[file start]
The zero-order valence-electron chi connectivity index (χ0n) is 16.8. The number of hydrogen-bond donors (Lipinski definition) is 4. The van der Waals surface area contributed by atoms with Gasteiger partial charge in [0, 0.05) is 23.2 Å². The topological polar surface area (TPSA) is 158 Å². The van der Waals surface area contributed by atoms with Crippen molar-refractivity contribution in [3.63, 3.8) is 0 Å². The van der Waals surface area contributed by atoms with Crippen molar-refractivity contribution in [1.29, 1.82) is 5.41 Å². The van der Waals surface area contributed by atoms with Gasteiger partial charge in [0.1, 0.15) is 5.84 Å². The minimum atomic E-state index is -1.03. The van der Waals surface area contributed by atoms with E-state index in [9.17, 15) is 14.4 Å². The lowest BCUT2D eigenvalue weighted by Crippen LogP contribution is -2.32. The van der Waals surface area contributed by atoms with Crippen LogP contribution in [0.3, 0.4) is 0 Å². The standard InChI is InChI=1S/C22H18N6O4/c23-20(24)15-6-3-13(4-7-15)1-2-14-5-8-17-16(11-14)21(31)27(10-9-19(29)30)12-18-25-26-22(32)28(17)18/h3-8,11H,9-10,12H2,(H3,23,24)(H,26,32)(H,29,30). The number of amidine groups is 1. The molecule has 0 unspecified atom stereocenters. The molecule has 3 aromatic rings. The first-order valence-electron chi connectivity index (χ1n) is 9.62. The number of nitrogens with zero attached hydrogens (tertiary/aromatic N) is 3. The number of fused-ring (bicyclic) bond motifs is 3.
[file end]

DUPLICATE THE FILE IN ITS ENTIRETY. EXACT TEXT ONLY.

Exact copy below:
The zero-order valence-electron chi connectivity index (χ0n) is 16.8. The number of hydrogen-bond donors (Lipinski definition) is 4. The van der Waals surface area contributed by atoms with Gasteiger partial charge in [0, 0.05) is 23.2 Å². The topological polar surface area (TPSA) is 158 Å². The van der Waals surface area contributed by atoms with Crippen molar-refractivity contribution in [3.63, 3.8) is 0 Å². The van der Waals surface area contributed by atoms with Crippen molar-refractivity contribution in [1.29, 1.82) is 5.41 Å². The van der Waals surface area contributed by atoms with Gasteiger partial charge in [0.1, 0.15) is 5.84 Å². The minimum atomic E-state index is -1.03. The van der Waals surface area contributed by atoms with E-state index in [9.17, 15) is 14.4 Å². The lowest BCUT2D eigenvalue weighted by Crippen LogP contribution is -2.32. The van der Waals surface area contributed by atoms with Crippen LogP contribution in [0.3, 0.4) is 0 Å². The standard InChI is InChI=1S/C22H18N6O4/c23-20(24)15-6-3-13(4-7-15)1-2-14-5-8-17-16(11-14)21(31)27(10-9-19(29)30)12-18-25-26-22(32)28(17)18/h3-8,11H,9-10,12H2,(H3,23,24)(H,26,32)(H,29,30). The number of amidine groups is 1. The molecule has 0 unspecified atom stereocenters. The molecule has 3 aromatic rings. The first-order valence-electron chi connectivity index (χ1n) is 9.62. The number of nitrogens with zero attached hydrogens (tertiary/aromatic N) is 3. The number of fused-ring (bicyclic) bond motifs is 3.